Uber Drama Revs Up; Gymboree’s Next Chapter in Life: 11; Aldi Ready to Feed You For Less. Much Less

These are the days of Uber’s life…

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Image courtesy of marcolm/FreeDigitalPhotos.net

The Silicon Valley soap opera we call Uber is making awkward, unpleasant headlines again. This time it’s because the rumor mill is swirling with talk that Uber CEO, Travis Kalanick, is about to take a leave of absence. Which begs the question about how this new development will affect Uber, if at all. Then we turn our attention to the now ex-number two honcho at the ride-sharing company, Emil Michael, who has left the Uber building. It’s doubtful he’ll be missed that much since he was apparently pressured to step down. In fact, Kalanick was advised to let Michael go earlier this year, however he declined to entertain that suggestion – a decision that eventually bit him in his corporate butt. Perhaps had Kalanick let Michael go when asked to do so, he might not find himself figuring out how to spend all his newfound free time. All this unpleasantness – well for Kalanick and Michael, anyway – ensued following a meeting with Eric Holder’s law firm. You remember him, dontcha? He’s the former U.S. Attorney General and if he’s got some recommendations, it’s prudent to follow them. Holder’s firm was retained by Uber to conduct internal investigations following accusations of sexual harassment and gender bias. The findings, his firm reported, were “ugly.” That doesn’t bode well for the world’s most valuable privately held company, now does it?

Another one bites the dust…

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Image courtesy of aechan/FreeDigitalPhotos.net

Today’s Chapter 11 bankruptcy filing is brought to you by Gymboree, the children’s clothing store chain which can be found in just about any mall in the United States. Well, maybe not for much longer. The company still plans to remain in business, it’s just going to be shuttering anywhere from 375 to 450 of its stores. But rest assured, if you’re a frequent patron of the chain, there will still be well over 800 stores left from which to do your kids’ clothes shopping. If you are at all shocked about the store closures and bankruptcy filing, then clearly you aren’t one of the many creditors Gymboree refused to pay in the last few months. With increasing online competition and a major slowdown in mall traffic, it’s no wonder Gymboree just couldn’t make bank. The company is staring down the wrong end of $1.4 billion worth of debt and hopes to nail down a plan to help it shed about $1 billion of it.  The kicker, though, is that the company is still profitable, a bonus that a lot of analysts think will help propel Gymboree towards a bright, shinier fiscally nourishing future.

Grab your cart…

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Image courtesy of KROMKRATHOG/FreeDigitalPhotos.net

Grocery chain Aldi has got some lofty goals. And if you’re thinking you’ve never heard of the chain, then just wait. The company just announced a $3.4 billion plan to make sure you do. Aldi has set its grocer sights on becoming the third largest grocery chain behind Kroger and Walmart. The grocery store chain currently boasts 1,600 locations from which to purchase your groceries, but by 2022, it expects to have 2,200 stores gracing the country.  Some 1,300 of its pre-existing stores are also being treated to a $1.6 billion remodel. And who doesn’t love a little remodel? However, the biggest thrill of all is that Aldi is going to attempt to price its merchandise over 20% lower than its rivals while adding 25,000 jobs in the process. If that doesn’t sound appetizing, the I don’t know what does.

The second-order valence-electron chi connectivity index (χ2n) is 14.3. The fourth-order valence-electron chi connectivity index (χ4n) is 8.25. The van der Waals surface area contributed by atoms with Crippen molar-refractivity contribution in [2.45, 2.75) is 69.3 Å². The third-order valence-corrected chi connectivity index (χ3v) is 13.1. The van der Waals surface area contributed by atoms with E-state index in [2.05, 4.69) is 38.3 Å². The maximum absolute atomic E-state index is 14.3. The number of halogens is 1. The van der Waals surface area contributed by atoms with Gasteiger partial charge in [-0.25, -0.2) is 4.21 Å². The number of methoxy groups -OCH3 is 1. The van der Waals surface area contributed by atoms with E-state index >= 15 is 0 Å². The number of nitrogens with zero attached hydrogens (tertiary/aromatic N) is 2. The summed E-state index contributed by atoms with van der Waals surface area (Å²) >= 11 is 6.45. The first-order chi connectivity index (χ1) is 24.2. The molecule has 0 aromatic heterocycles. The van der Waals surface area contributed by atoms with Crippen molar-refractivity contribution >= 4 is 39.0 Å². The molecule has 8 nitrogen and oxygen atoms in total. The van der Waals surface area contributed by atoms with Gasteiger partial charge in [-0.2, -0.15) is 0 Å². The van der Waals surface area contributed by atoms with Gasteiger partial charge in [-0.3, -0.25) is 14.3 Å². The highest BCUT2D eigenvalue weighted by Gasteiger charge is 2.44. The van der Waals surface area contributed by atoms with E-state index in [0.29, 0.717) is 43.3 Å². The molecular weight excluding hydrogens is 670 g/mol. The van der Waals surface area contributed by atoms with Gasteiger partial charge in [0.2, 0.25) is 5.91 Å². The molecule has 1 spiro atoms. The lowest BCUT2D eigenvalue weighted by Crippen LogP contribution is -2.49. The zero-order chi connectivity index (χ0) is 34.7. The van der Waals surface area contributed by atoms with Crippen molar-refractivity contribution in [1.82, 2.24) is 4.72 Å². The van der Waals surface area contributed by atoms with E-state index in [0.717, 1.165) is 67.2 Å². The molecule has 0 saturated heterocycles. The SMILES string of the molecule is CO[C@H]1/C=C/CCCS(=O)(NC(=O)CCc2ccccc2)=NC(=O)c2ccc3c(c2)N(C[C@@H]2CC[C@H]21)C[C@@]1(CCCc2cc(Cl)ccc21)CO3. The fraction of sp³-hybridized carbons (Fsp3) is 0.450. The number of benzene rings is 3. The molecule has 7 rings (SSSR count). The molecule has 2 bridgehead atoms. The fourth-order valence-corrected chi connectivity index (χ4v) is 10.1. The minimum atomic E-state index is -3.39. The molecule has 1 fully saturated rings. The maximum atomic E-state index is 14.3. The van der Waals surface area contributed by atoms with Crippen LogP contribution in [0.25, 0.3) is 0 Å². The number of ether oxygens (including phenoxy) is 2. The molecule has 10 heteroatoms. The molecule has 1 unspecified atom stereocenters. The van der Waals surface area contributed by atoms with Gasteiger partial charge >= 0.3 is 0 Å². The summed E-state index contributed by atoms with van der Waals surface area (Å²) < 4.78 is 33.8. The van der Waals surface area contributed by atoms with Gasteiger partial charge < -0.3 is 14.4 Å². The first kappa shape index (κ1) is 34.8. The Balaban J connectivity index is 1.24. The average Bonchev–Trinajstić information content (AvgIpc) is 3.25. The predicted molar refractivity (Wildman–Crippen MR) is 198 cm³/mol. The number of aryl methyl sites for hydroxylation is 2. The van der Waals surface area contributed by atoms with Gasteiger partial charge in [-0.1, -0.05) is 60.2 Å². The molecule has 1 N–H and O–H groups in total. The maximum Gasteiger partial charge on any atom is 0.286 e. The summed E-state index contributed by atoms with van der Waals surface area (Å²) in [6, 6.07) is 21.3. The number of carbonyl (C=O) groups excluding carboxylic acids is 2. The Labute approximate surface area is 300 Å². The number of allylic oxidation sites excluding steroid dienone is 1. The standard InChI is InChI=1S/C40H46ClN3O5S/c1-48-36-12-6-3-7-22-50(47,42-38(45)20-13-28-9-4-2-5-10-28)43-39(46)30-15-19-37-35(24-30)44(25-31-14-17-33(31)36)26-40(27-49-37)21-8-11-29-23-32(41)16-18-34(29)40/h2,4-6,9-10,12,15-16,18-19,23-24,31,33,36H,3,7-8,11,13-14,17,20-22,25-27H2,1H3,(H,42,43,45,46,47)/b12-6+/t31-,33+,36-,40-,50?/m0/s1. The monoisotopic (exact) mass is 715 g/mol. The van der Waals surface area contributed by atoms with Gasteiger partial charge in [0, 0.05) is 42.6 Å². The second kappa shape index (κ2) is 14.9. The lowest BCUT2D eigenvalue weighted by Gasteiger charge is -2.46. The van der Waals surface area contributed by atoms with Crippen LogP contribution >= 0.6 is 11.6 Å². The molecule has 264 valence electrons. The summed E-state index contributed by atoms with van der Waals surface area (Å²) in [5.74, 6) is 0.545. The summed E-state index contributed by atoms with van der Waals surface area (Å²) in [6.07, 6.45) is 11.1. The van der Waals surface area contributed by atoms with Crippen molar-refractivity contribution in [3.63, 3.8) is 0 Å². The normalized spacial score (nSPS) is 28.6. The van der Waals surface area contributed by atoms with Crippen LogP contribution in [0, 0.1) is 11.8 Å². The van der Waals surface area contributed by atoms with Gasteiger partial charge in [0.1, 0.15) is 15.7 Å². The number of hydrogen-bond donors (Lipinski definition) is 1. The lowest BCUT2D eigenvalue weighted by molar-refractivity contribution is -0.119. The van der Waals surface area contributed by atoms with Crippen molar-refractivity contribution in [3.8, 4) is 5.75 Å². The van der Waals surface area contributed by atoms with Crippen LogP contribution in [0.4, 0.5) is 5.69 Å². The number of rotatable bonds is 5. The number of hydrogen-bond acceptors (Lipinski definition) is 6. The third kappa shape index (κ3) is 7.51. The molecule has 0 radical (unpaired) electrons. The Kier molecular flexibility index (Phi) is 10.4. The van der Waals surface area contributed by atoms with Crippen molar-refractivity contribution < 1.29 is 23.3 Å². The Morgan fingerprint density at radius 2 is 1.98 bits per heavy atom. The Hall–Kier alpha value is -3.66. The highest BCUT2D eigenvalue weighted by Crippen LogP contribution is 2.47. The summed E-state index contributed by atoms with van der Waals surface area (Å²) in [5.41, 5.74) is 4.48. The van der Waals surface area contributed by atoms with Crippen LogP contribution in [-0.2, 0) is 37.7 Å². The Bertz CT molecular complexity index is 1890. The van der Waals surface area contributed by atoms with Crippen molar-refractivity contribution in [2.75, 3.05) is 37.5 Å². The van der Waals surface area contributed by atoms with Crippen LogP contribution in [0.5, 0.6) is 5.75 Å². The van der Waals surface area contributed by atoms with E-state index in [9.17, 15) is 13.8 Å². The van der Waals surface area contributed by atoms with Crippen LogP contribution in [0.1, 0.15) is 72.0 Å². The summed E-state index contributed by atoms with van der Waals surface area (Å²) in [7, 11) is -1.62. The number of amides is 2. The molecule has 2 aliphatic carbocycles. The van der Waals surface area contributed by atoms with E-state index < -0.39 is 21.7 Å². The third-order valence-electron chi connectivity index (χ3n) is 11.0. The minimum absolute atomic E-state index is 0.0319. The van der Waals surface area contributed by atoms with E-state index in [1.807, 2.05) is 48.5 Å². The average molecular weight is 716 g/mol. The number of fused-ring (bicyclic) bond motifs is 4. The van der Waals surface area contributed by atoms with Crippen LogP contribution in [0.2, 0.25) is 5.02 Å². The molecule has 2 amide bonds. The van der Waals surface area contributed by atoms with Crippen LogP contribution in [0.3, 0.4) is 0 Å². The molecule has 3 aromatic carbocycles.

Grocery Disrupt: Amazon’s Latest Venture Good Become a Store Near You; Tyson’s New Add-Venture; Trump’s Taxing Tariff Tweets

Move over, humans…

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Just when you to start to wonder what else Amazon could possibly do to disrupt and reinvent the retail shopping experience, along comes Amazon Go, an actual brick-and-mortar-store brought to you by the e-commerce giant. Talk about irony. The concept, which is still being tested by Amazon employees, allows shoppers to literally grab food and walk out. No lines. No cashiers. Customers just take their cellphones and tap them on a turnstile to get logged into the store’s network, which in turn connects to the Amazon Prime app, already conveniently installed on their phones. Customers pick items off the shelf and put them into their cart while, with the aid of sensors and artificial intelligence, the same items are also placed in virtual shopping cart. If a shopper decides that they don’t want an item, they simply place it back on the shelf and the item also disappears from the virtual cart. Like magic. Should you crave something a bit more immediate, the store also offers up fresh food, prepared on site. Once customers are done, they simply walk out while the app does all the work, which basically involves adding everything up and then charging respective Amazon accounts. The company has been on the hunt to gain a big presence in the food retail industry, an industry which still fiscally eludes it, and also happens to be one of the biggest retail industries. Ever.  Its fresh food delivery is nice and all, but Amazon’s set its sights on competing with the big grocery players like Wal-Mart, Krogers and Target. The food retailer index took a 1% dive on Amazon’s news while shares of Amazon went up. But established grocers can breathe a very brief sigh of relief easy as Amazon still has a few months before it opens up the store to the public. And humans, fear not. One tech investor said that people are still a very big, necessary component of the retail experience and to scrap the notion that jobs will be lost to machines. Phew.

Speaking of food…